Under a regime of liberty, the natural organization of the security industry would not be different from that of other industries. In small districts a single entrepreneur could suffice. This entrepreneur might leave his business to his son, or sell it to another entrepreneur. In larger districts, one company by itself would bring together enough resources adequately to carry on this important and difficult business. If it were well managed, this company could easily last, and security would last with it. In the security industry, just as in most of the other branches of production, the latter mode of organization will probably replace the former, in the end.
On the one hand this would be a monarchy, and on the other hand it would be a republic; but it would be a monarchy without monopoly and a republic without communism.
On either hand, this authority would be accepted and respected in the name of utility, and would not be an authority imposed by terror.
It will undoubtedly be disputed whether such a hypothetical situation is realizable. But, at the risk of being considered utopian, we affirm that this is not disputable, that a careful examination of the facts will decide the problem of government more and more in favor of liberty, just as it does all other economic problems. We are convinced, so far as we are concerned, that one day societies will be established to agitate for the freedom of government, as they have already been established on behalf of the freedom of commerce.
And we do not hesitate to add that after this reform has been achieved, and all artificial obstacles to the free action of the natural laws that govern the economic world have disappeared, the situation of the various members of society will become the best possible.
 Although this article may appear utopian in its conclusions, we nevertheless believe that we should publish it in order to attract the attention of economists and journalists to a question which has hitherto been treated in only a desultory manner and which should, nevertheless, in our day and age, be approached with greater precision. So many people exaggerate the nature and prerogatives of government that it has become useful to formulate strictly the boundaries outside of which the intervention of authority becomes anarchical and tyrannical rather than protective and profitable. [Note of the editor-in-chief of the Journal des Economistes, 1849.]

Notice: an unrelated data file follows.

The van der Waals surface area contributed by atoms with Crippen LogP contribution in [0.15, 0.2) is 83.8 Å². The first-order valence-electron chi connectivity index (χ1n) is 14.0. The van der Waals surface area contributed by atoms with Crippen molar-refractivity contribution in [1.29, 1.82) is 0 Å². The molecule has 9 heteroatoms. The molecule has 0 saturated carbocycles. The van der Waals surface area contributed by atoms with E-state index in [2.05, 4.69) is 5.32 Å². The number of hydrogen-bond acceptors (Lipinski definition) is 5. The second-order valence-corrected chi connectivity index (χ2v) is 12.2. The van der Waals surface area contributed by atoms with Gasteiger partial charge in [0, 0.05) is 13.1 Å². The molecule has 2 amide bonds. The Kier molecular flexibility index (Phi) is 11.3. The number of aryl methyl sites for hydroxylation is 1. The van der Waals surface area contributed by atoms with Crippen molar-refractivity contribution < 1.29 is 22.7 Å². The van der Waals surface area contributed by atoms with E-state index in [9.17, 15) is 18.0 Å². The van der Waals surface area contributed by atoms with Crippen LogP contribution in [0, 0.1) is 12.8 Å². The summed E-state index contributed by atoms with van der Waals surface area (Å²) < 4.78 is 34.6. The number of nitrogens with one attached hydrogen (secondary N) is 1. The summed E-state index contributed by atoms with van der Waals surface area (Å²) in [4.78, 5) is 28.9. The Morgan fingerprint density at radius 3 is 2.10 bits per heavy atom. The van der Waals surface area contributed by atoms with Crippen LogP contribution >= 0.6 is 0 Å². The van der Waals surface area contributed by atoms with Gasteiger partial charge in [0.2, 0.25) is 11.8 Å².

In his remarkable book De la liberté du travail (On the Freedom of Labor), Vol. III, p. 253. (Published by Guillaumin.)
 Du principe générateur des constitutions politiques. (On the Generating Principle of Political Constitutions.) Preface.
 Adam Smith, whose remarkable spirit of observation extends to all subjects, remarks that the administration of justice gained much, in England, from the competition between the different courts of law:
The fees of court seem originally to have been the principal support of the different courts of justice in England. Each court endeavoured to draw to itself as much business as it could, and was, upon that account, willing to take cognizance of many suits which were not originally intended to fall under its jurisdiction. The court of king's bench instituted for the trial of criminal causes only, took cognizance of civil suits; the plaintiff pretending that the defendant, in not doing him justice, had been guilty of some trespass or misdemeanor. The court of exchequer, instituted for the levying of the king's revenue, and for enforcing the payment of such debts only as were due to the king, took cognizance of all other contract debts; the plaintiff alleging that he could not pay the king, because the defendant would not pay him. In consequence of such fictions it came, in many case, to depend altogether upon the parties before what court they would chuse to have their cause tried; and each court endeavoured, by superior dispatch and impartiality, to draw to itself as many causes as it could. The present admirable constitution of the courts of justice in England was, perhaps, originally in a great measure, formed by this emulation, which anciently took place between their respective judges; each judge endeavouring to give, in his own court, the speediest and most effectual remedy, which the law would admit, for every sort of injustice.
[i] De Molinari was writing one year after the revolutions of 1848.